This morning (Saturday) we learned of the importance of Mangroves as habitats and barriers. So many animals begin life in a mangrove forest, and they also play a role in preventing erosion and shielding the coastline. Then with the last of the morning sunlight, we took a public bus to the Bermuda Aquarium Museum and Zoo. This sprawling complex combines most of a normal city’s educational attractions into one field trip. The tiny aquarium contained several fish and corals we’d seen in the field with the added bonus that they didn’t immediately dart away from us. Next door the Natural History Museum talked of the island’s past and ecosystems, and the zoo surrounding had everything from tortoises to Tamarins. I think there were enough flamingos there to make enthusiasts of cheesy plastic lawn ornaments hyperventilate.
After missing the first bus home, we scrambled to get out gear together then set off to John Smith’s Bay. Under a cloudy and drizzling sky we were greeted by more sand, though this time it was pink. Thankfully the grassy park beside the beach allowed me to minimize the amount of sediment I tracked home. And while it didn’t look like much from the surface, the reefs in the bay were incredible. Beneath the waves were countless ridges and ledges covered in soft and hard corals. Instead of collecting our usual data we held a competition between the groups to get as many pictures of different taxa that we could. Not being a professional photographer, most of my photos are blurry, but I did get a good shot of a blue tang, and another of a stoplight parrotfish.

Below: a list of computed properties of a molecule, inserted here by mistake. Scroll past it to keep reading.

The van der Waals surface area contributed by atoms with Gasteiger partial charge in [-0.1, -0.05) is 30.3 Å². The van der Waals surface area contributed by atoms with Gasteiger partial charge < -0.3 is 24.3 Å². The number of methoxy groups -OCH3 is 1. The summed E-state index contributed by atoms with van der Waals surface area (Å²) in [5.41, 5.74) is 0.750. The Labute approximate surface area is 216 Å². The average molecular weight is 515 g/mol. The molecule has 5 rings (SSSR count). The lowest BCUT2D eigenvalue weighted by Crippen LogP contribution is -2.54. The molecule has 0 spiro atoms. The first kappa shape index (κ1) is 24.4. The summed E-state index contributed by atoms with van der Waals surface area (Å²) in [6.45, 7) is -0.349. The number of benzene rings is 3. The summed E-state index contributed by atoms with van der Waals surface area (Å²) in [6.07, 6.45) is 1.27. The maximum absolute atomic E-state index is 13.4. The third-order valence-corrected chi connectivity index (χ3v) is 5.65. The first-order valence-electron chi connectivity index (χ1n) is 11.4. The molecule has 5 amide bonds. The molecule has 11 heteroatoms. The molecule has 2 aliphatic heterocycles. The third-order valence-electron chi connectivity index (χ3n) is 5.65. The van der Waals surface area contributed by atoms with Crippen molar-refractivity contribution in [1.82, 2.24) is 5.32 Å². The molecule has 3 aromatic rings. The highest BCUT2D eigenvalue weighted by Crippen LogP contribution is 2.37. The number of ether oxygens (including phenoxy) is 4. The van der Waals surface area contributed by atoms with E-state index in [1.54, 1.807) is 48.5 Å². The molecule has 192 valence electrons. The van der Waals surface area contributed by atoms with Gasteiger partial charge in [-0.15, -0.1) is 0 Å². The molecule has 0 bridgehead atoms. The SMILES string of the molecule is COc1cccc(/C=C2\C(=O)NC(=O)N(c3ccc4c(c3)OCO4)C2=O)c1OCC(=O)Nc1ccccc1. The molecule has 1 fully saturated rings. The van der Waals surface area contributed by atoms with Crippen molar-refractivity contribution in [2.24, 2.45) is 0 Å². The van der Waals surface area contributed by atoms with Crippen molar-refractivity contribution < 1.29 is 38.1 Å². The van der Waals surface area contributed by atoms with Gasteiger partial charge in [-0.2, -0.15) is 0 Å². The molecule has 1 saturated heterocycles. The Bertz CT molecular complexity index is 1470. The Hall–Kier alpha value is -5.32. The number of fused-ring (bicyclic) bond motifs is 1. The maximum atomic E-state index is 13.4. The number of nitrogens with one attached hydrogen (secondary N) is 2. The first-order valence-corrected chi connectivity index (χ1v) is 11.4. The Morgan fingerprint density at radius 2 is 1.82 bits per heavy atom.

Finally we gathered after dinner for a lecture on the changing baseline of coral reef systems. Despite the abundance of corals I saw today, the reefs here in Bermuda are far from pristine– as the sheer amount of trash littering the bottom can attest to. They are beautiful, but not outside the impact of humans and need to not just be conserved, but returned to their original abundance.
Similarly, I’m hoping my weight belt will be returned to me. Otherwise I’ll have to add it to the list of Bermuda Triangle disappearances. Perhaps the cat walked off with it…
– Amy Kopec, Colby College Junior